• have trouble expressing their needs using typical words or motions
  • not play “pretend” games (for example, not pretend to feed a doll)
  • repeat actions over and over again
  • have trouble adapting when a routine changes
  • have unusual reactions to the way things smell, taste, look, feel, or sound
  • lose skills they once had (for example, stop saying words they were using)

https://www.cdc.gov/ncbddd/autism/facts.html

Meet Some People With Autism

Pierre https://www.youtube.com/watch?v=fnCzF2JdDWM

Max https://www.youtube.com/watch?v=IA5FHPUeWpQ

Lesey https://www.youtube.com/watch?v=GWPf9toT_3M

Cullen https://www.youtube.com/watch?v=EryEs1gIu4s

Ellie https://www.youtube.com/watch?v=56VCxks8jGA

Autism Diagnostic Clinic at Easter Seals DuPage & Fox Valley

Early detection and intervention is the best way to help children with Autism Spectrum Disorders and other developmental disabilities gain greater independence.  If you are concerned about your child’s development inquire about our medical diagnostic and autism diagnostic clinics.

Additional Services at Easter Seals DuPage & Fox Valley for Children & Young Adults with Autism Include:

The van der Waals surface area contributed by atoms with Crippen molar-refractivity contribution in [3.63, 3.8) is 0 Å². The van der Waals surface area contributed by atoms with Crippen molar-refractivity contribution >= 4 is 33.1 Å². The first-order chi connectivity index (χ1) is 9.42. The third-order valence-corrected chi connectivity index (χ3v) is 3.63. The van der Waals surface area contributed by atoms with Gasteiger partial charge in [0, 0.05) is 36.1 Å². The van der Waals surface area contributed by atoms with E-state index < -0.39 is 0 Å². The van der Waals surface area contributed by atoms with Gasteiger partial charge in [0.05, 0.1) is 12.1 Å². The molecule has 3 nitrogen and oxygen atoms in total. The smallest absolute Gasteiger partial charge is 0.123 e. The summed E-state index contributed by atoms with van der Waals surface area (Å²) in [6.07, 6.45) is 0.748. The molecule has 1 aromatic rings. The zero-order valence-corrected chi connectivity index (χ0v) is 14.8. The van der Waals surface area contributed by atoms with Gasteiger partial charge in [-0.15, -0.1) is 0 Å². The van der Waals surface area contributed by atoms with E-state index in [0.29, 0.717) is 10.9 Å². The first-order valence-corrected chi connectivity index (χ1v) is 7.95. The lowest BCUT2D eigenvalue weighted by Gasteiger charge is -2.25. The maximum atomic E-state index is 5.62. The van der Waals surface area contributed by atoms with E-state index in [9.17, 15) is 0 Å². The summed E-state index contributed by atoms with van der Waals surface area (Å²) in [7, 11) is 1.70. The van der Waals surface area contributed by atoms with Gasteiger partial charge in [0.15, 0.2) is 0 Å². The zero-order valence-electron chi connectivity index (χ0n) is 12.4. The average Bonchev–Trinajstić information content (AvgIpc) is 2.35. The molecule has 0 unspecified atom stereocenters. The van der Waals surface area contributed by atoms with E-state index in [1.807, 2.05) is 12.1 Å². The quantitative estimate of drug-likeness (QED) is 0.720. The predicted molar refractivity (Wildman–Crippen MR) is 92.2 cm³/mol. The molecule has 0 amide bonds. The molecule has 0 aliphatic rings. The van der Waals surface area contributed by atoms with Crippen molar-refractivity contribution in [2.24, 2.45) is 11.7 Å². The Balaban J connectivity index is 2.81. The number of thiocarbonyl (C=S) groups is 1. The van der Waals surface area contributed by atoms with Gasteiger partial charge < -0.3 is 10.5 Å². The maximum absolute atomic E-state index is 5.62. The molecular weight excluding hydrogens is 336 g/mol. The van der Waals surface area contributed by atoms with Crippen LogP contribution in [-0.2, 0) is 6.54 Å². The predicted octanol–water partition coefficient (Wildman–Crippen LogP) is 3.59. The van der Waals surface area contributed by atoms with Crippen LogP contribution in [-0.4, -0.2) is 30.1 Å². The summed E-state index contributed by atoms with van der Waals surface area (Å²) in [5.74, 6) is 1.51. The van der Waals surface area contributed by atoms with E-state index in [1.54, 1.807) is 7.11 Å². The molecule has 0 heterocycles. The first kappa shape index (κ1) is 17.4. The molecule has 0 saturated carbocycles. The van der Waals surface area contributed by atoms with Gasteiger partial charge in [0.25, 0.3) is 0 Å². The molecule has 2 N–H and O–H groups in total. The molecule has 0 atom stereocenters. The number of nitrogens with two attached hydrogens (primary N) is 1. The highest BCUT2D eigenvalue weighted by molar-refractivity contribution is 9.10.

• Occupational therapy to learn daily life skills and help integrate sensory processing difficulties
  • Physical therapy to improve strength, endurance, and gait
  • Speech therapy to help children with ASD improve speech, articulation, language , and interaction
  • Assistive technology to give children a way to access language through technology devices
  • Social Work services to support families and provide behavior strategies
  • Parent Liaison services also offers parents support and are full of great recourses
  • Case Management services to help coordinate this complex network of caregivers and providers
  • Feeding Clinic and Nutrition Therapy provide families with feeding, digestive, allergy, food sensitivity, GI, and sensory related issues.
  • Easter Seals also offers families a variety of community outreach programs including: social groups, physical fitness groups, feeding groups, and aquatics.

To learn more about Easter Seals DuPage & Fox Valley’s Autism services visit our website.

A Super Sensory Summer

By: Laura Bueche MOT OTR/L

Summertime is the best time for some creative sensory play outside. Your child will have a blast learning and exploring with these sensory summer activities that won’t break the bank.

IDEAS TO INSPIRE YOUR LITTLE SPROUT

Garden Party!

Fill a tub with soil. Hide plastic bugs, coins, or dinosaurs.
Use shovels or hands to find the treasures.

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Paint pots, plant seeds and watch them grow.